For that matter, development financing is critical, supplemented in some cases by private sector investment. To ensure that development funds are available, [donors] will be asked to maintain their assistance and not to reduce it because of domestic pressures.

 The most important requirement for governments is for fair and transparent systems to ensure money needed for the public sector benefits the people. 

This is the core set of principles underlying the SDGs. If, by any chance, [money is] moved from countries without proper accountability or if there is diversion of money [to avoid paying] taxes not just in poor countries, then this undermines the realization of SDGs. 

That’s why proper use of tax revenue and proper use of government finance is absolutely key for the SDGs to be realized. Because the SDGs were agreed to by all world leaders, and they knew already that there were some activities in their countries that directly reflected what’s in the SDGs.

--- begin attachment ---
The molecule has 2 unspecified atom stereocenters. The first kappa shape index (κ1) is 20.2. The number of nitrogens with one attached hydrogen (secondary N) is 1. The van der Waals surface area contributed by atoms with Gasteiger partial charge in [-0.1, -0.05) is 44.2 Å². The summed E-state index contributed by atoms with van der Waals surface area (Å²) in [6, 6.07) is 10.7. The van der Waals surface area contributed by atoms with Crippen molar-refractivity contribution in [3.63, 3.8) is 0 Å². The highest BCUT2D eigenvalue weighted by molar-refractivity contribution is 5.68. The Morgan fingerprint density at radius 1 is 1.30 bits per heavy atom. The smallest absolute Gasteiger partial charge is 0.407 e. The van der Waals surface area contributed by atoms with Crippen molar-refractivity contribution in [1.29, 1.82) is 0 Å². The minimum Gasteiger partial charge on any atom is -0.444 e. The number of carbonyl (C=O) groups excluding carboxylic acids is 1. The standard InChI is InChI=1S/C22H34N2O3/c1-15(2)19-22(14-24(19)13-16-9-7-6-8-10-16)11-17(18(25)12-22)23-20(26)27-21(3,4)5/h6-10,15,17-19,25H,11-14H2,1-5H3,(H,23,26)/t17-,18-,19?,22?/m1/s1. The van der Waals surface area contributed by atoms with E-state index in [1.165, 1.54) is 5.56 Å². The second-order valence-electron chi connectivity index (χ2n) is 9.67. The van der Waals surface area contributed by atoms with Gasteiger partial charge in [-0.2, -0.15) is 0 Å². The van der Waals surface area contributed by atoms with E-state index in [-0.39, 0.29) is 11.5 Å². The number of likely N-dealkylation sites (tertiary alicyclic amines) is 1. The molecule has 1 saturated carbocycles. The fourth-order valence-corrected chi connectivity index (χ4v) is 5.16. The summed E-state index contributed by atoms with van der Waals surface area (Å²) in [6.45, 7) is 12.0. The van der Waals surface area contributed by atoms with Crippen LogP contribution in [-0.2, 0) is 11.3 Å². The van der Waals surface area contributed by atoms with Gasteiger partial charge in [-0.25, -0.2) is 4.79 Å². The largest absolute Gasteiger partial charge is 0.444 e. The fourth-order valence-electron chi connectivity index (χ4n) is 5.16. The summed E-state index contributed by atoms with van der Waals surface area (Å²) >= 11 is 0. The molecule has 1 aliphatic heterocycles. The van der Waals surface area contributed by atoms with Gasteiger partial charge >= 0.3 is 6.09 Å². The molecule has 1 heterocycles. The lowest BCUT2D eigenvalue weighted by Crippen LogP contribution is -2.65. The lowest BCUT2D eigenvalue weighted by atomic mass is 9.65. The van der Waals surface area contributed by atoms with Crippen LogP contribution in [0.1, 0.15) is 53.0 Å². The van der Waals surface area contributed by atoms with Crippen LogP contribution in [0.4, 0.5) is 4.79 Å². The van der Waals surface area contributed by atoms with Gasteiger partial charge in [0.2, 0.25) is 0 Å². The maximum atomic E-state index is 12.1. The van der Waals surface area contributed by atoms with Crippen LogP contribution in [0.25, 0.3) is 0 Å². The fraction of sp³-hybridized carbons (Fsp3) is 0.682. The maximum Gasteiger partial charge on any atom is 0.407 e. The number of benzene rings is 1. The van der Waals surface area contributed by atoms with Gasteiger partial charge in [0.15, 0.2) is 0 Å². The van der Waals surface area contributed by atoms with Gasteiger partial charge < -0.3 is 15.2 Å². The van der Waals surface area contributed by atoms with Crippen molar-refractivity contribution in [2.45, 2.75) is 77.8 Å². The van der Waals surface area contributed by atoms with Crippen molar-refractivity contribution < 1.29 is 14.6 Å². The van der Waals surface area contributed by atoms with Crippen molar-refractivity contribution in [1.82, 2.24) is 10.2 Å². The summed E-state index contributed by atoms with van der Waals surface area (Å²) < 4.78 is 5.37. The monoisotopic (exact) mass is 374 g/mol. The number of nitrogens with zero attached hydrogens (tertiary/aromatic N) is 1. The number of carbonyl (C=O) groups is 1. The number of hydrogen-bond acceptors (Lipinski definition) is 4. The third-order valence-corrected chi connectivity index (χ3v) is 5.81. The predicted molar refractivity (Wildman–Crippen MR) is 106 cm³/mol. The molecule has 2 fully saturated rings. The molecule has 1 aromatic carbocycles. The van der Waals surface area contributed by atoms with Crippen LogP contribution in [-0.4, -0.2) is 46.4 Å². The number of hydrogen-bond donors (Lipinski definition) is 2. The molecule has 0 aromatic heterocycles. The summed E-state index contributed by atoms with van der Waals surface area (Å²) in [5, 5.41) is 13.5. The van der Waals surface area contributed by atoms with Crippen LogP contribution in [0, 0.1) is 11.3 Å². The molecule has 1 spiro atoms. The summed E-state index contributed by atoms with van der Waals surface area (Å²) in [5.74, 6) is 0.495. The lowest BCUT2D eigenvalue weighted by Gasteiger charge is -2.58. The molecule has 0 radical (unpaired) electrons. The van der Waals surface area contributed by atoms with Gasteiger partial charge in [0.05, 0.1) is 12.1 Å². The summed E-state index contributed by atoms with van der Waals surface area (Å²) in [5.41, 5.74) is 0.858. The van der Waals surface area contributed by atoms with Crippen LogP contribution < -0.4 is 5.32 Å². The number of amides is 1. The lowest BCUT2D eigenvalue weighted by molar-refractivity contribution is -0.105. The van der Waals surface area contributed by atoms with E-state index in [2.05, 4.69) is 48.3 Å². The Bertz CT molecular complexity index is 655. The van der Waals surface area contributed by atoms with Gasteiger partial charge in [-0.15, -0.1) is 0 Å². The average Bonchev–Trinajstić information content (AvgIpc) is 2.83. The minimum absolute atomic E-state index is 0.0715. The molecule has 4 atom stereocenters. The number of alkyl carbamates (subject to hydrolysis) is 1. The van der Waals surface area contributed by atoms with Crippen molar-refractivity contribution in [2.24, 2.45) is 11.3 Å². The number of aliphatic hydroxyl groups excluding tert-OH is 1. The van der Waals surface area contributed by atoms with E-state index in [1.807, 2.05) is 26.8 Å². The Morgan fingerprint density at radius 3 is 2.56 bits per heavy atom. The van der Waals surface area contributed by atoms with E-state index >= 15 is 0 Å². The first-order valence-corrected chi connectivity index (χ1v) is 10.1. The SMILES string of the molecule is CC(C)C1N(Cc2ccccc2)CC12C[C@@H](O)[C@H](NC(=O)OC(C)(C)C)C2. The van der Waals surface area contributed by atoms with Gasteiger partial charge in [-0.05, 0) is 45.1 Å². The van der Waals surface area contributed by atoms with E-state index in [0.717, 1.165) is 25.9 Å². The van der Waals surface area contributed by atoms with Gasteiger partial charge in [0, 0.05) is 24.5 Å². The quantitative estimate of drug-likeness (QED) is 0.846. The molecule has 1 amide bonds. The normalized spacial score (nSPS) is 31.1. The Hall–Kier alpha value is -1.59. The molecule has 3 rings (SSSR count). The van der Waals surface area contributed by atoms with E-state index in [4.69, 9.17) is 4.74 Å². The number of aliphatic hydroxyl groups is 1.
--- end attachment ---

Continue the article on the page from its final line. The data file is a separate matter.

The idea is not to completely redesign national plans but instead to align them with the SDGs. In some places that means leaving things as they are. In others, it means changing them so that they are better aligned.  

We’ve seen the reality of life particularly for poor and vulnerable people. Their lives are interconnected. Issues in agriculture, in climate, in gender equity, in health and education tend to be linked in a very intense way. 

You can’t take one area, one aspect of human existence and deal with it out of sync with another aspect. So we actually do believe that all the different issues identified in the SDGs are important. 

And if you take one part out it is like taking a big stone out of the middle of the arch of the bridge; the whole of the bridge will collapse. We believe all of them are important.

In the news we hear about situations where things are not good. But for every account of things going badly, there are thousands of accounts of things going well. 

They just don’t get in the news. It’s an optimism that makes us feel certain that people will come together and achieve the goals by putting special emphasis on climate change, on gender equity, on protracted crises, on human rights, and on financing for development.